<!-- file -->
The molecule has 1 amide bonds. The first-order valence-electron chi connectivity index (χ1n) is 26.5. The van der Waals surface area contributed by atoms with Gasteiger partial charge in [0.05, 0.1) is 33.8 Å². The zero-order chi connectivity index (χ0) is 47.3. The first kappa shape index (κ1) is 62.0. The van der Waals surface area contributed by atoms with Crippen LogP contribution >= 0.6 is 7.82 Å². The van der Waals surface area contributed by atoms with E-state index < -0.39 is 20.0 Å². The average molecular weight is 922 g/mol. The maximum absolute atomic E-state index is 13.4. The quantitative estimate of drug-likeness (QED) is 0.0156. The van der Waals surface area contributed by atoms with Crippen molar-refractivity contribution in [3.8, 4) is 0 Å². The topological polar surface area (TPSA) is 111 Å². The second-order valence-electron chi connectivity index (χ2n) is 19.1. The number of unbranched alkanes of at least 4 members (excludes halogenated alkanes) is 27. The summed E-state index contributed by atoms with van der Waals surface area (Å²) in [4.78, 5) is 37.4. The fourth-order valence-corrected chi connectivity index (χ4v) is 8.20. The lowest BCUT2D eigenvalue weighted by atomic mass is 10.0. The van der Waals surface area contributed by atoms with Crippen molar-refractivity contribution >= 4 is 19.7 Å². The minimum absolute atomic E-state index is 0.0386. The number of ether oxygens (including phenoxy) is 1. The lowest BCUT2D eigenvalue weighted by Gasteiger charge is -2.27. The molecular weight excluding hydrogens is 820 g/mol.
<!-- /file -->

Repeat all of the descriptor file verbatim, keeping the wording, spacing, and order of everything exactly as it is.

The molecule has 1 amide bonds. The first-order valence-electron chi connectivity index (χ1n) is 26.5. The van der Waals surface area contributed by atoms with Gasteiger partial charge in [0.05, 0.1) is 33.8 Å². The zero-order chi connectivity index (χ0) is 47.3. The first kappa shape index (κ1) is 62.0. The van der Waals surface area contributed by atoms with Crippen LogP contribution >= 0.6 is 7.82 Å². The van der Waals surface area contributed by atoms with E-state index < -0.39 is 20.0 Å². The average molecular weight is 922 g/mol. The maximum absolute atomic E-state index is 13.4. The quantitative estimate of drug-likeness (QED) is 0.0156. The van der Waals surface area contributed by atoms with Crippen molar-refractivity contribution in [3.8, 4) is 0 Å². The topological polar surface area (TPSA) is 111 Å². The second-order valence-electron chi connectivity index (χ2n) is 19.1. The number of unbranched alkanes of at least 4 members (excludes halogenated alkanes) is 27. The summed E-state index contributed by atoms with van der Waals surface area (Å²) in [4.78, 5) is 37.4. The fourth-order valence-corrected chi connectivity index (χ4v) is 8.20. The lowest BCUT2D eigenvalue weighted by atomic mass is 10.0. The van der Waals surface area contributed by atoms with Crippen molar-refractivity contribution >= 4 is 19.7 Å². The minimum absolute atomic E-state index is 0.0386. The number of ether oxygens (including phenoxy) is 1. The lowest BCUT2D eigenvalue weighted by Gasteiger charge is -2.27. The molecular weight excluding hydrogens is 820 g/mol.